My elegant neighbor taught me about genteel poverty and well cut clothes and Mac makeup. She knew Ed Rusha personally and edited an extremely high tone big budget scholarly magazine. We took two trips to Mexico together. She had a moody, fragile side. I pulled away a bit when her mental health began to fray. I failed to support her in a battle with a neighbor, who was indeed provocative, that sent her into a tailspin. I wrote a letter to the neighbor suggesting that he be more considerate of her but I would not take part in a law suit she instigated and from what I am told lost. She stopped returning my calls about ten years ago and I hear she is living off the grid in New Mexico. Larry died, still in his forties, of diabetes complications. My memories of different phases of my life are tied into buildings I have lived and worked in. Earlier homes are recalled in monochrome but the Owl House is vivid color.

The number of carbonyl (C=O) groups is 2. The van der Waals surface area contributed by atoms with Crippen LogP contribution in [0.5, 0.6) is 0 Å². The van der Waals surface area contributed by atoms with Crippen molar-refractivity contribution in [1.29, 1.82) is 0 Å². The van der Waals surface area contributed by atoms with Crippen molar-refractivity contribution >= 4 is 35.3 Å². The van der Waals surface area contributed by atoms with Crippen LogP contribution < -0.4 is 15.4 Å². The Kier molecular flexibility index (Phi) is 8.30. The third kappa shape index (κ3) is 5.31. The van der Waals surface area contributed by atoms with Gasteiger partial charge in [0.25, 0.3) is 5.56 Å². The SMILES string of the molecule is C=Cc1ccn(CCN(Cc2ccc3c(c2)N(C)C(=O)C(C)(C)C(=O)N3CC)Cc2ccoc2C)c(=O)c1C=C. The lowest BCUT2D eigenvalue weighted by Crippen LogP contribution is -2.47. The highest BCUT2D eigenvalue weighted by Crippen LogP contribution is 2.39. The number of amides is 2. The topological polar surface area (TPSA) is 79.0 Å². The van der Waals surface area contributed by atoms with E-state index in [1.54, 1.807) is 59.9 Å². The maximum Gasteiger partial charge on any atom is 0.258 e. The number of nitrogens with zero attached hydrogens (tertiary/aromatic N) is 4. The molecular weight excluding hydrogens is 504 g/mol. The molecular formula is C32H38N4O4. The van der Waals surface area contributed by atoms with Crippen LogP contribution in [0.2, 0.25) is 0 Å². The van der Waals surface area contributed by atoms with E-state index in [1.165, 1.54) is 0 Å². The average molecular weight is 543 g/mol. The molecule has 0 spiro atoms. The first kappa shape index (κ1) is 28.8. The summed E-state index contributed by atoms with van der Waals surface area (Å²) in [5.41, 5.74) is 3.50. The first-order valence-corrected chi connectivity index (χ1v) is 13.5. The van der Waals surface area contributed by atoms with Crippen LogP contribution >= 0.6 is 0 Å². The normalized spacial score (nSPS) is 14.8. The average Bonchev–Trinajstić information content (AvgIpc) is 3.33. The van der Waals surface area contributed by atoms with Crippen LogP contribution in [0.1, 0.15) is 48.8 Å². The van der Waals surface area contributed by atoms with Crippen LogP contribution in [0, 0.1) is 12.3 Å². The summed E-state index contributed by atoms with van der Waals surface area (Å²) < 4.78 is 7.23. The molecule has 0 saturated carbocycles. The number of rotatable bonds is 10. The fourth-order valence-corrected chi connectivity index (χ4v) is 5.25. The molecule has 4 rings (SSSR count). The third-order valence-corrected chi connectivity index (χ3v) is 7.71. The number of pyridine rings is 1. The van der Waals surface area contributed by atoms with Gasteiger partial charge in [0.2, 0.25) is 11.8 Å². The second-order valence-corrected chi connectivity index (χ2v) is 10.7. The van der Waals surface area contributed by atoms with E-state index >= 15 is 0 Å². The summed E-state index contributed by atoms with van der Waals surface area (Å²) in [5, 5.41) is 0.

When I became pregnant I was concerned about the walk. Even in the earliest stages of pregnancy, I was at least a hundred pounds overweight, and the walk became challenging. My first “grown up” reading was Jack Smith's daily column in The L.A. Times. His description of the Mount Washington hillside neighborhood enchanted me and I decided at about age nine that this is where I wanted to live. We looked for days at houses with a portly realtor who sported a gigantic diamond crusted wedding band and referred to his boyfriend as his “spouse” which was not that common in early nineties. We had a couple of offers rejected and lost out on a few others. We agonized about one house that was out of our financial range. It had a pool. There was urgency. The realtor was patient and comforting. The cheapest house on his list was in lower Mount Washington. Every room was painted a different shade of red. There was shag carpeting and furniture that looked like it came from government surplus. The owner was a sex therapist. We removed many mirror tiles. My neighbor from the walk street helped me with the colors. Casamurphy is now the house I have lived in the longest. I've chosen the colors for the last couple paint jobs all by myself and am satisfied with the results.